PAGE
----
STEPHANIE OGILVIE: Chef makes her mark at the iconic Brooklyn Warehouse
When talking to bright young star of the Halifax food scene chef Steph Ogilvie, it becomes immediately clear that she loves what she does. “I wouldn’t do anything else. It is all consuming. It’s hitting all of your senses. You touch it, you mix it, you butcher it, you smell it, you taste it and then you’re making this plate.”
Ogilvie has been working at The Brooklyn Warehouse for more than four years. She started under acclaimed chef Mark Gray, but when he moved on to open Battery Park almost three years ago, she stepped up to take on the role, and has been rocking it ever since. Although much is made of how young she is to have accomplished so much, Ogilvie won’t share her age. “It’s a trade secret. All the boys in the kitchen ask, and I tell them I’m young enough, but that’s all I’ll say.”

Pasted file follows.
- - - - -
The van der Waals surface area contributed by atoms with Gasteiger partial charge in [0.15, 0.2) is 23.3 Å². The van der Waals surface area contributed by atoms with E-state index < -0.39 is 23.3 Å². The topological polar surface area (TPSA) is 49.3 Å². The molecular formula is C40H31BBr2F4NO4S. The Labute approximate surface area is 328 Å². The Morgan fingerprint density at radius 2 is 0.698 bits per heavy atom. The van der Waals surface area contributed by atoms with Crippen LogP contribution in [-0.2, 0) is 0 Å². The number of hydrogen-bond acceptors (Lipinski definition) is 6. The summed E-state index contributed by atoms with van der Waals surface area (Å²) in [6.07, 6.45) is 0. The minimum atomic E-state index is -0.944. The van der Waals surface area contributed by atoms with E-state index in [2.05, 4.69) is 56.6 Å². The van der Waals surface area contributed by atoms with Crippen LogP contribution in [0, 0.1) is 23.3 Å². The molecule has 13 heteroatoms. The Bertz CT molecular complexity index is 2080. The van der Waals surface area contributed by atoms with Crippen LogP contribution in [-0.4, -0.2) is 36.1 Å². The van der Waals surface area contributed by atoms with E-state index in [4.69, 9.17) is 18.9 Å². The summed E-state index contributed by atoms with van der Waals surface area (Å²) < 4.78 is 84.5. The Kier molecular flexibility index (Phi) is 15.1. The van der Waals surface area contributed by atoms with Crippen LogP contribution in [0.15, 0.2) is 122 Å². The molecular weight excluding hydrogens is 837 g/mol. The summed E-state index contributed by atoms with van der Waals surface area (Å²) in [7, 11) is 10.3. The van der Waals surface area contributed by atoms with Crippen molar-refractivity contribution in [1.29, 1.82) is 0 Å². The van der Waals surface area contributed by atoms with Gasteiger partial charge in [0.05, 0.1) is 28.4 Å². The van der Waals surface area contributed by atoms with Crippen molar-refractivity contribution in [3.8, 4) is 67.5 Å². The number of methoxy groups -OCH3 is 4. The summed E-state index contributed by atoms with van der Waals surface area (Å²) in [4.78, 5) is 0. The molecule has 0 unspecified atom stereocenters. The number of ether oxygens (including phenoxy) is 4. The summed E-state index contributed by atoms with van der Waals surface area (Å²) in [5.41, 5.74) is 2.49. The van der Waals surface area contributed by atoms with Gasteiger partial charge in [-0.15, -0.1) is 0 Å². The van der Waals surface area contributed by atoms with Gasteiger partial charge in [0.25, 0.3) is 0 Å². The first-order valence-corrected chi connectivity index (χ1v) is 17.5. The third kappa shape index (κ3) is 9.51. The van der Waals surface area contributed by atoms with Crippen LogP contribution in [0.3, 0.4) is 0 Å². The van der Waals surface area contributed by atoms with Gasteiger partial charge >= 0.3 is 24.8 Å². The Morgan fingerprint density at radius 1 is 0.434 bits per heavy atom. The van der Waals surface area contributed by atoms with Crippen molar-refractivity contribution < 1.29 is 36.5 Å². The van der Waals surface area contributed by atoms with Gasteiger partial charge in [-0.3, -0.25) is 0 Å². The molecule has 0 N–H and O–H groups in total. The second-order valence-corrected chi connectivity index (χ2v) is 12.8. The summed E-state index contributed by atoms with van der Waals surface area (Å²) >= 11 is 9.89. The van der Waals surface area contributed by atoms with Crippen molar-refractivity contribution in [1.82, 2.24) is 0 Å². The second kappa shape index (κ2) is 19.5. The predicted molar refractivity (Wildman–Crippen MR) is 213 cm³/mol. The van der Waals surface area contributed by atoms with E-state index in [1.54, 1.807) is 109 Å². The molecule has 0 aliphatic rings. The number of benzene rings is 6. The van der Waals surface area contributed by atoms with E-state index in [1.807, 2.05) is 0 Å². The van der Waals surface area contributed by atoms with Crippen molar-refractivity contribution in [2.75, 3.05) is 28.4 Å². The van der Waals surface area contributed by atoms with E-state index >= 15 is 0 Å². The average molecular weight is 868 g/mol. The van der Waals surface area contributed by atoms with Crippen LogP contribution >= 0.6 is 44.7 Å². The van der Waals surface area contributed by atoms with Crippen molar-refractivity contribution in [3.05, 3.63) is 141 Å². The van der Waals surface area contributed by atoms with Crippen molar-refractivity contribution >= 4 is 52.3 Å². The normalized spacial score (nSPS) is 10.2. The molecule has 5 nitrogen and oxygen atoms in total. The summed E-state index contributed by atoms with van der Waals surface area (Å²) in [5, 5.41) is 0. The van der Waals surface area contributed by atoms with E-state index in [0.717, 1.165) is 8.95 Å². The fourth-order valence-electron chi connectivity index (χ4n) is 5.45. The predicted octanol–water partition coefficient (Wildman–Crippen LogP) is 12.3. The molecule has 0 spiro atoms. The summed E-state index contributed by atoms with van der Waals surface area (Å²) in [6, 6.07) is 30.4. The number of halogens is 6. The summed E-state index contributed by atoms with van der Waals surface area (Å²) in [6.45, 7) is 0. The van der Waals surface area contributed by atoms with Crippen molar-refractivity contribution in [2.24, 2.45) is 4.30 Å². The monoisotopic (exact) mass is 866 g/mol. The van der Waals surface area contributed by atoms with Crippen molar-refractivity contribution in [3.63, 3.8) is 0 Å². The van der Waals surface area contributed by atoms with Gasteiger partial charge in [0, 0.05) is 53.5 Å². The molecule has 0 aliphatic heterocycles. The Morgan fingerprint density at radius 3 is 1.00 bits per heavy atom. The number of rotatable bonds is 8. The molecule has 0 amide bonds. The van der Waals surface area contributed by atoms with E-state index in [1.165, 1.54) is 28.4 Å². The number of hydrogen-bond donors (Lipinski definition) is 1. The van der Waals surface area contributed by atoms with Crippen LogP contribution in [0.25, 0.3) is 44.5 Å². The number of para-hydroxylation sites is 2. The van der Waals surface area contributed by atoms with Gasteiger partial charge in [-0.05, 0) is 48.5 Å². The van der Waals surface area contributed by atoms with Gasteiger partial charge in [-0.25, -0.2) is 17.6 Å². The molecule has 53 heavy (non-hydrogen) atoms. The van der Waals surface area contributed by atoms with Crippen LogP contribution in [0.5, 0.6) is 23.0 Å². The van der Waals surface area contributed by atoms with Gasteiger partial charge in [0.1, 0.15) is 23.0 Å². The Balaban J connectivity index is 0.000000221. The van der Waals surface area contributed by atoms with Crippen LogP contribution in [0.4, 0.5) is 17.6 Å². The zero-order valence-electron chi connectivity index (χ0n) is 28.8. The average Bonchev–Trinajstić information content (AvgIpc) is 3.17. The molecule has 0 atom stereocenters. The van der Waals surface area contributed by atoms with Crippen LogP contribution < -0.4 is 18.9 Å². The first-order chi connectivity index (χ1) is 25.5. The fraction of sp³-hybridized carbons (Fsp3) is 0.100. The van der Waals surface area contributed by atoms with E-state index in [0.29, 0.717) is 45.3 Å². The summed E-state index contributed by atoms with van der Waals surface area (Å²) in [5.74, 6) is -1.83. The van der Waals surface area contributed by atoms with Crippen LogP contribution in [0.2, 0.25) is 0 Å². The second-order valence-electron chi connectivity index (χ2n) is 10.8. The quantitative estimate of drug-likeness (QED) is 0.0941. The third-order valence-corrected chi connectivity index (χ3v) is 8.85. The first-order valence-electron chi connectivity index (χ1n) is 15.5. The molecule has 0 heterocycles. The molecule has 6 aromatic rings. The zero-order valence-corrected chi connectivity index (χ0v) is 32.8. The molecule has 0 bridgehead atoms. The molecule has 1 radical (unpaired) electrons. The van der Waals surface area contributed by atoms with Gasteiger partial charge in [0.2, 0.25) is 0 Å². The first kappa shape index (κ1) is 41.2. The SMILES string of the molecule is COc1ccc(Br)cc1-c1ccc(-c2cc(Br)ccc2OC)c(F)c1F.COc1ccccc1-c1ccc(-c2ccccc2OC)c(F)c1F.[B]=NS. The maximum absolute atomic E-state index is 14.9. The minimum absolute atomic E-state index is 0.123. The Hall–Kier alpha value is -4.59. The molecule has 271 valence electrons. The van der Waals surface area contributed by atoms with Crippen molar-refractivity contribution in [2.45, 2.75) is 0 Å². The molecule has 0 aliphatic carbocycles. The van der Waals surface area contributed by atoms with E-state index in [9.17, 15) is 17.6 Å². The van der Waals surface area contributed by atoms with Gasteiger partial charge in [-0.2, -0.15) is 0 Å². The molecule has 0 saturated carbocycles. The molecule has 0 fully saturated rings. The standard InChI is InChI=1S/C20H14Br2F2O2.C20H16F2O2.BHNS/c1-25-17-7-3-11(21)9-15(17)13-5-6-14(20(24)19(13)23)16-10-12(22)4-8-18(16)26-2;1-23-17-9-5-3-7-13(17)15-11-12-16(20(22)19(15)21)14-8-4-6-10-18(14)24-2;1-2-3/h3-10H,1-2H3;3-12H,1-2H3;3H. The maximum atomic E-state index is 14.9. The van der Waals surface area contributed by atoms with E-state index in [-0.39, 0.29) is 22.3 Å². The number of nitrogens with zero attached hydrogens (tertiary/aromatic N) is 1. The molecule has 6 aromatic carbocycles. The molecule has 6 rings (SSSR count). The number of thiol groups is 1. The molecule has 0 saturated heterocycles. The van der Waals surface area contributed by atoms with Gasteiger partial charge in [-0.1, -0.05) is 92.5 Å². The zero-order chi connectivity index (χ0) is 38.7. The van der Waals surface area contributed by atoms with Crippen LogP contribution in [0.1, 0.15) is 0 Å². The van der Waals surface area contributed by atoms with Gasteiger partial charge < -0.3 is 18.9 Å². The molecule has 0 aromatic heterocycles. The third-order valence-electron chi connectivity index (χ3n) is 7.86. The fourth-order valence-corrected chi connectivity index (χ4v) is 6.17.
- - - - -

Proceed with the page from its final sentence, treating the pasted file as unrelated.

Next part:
Ogilvie has truly made a mark for herself, and taken the food at The Brooklyn Warehouse to a whole new level.
“What’s most exciting to me about what Steph is doing is the little accents that she is using to garnish plates, which are either things that she’s grown herself or things that have been foraged for her,” says George Christakos, who owns The Brooklyn Warehouse and Battery Park with his dad Leo Christakos. “What’s happening is that we’re creating final dishes that are truly unique. There’s no one on her level doing those kinds of dishes in the city. But more importantly than that, these dishes are unique to the terroir of Nova Scotia, and you could not duplicate that in Montreal or Toronto or anywhere else.”
Drawing inspiration from near and far
Ogilvie was trained in classically French cooking at the Culinary Institute of Canada in PEI, then moved to Toronto after graduating to work at prestigious restaurants Canoe, George, and Ultra Supper Club. She then moved to Australia and cooked there for a year before moving back to Halifax.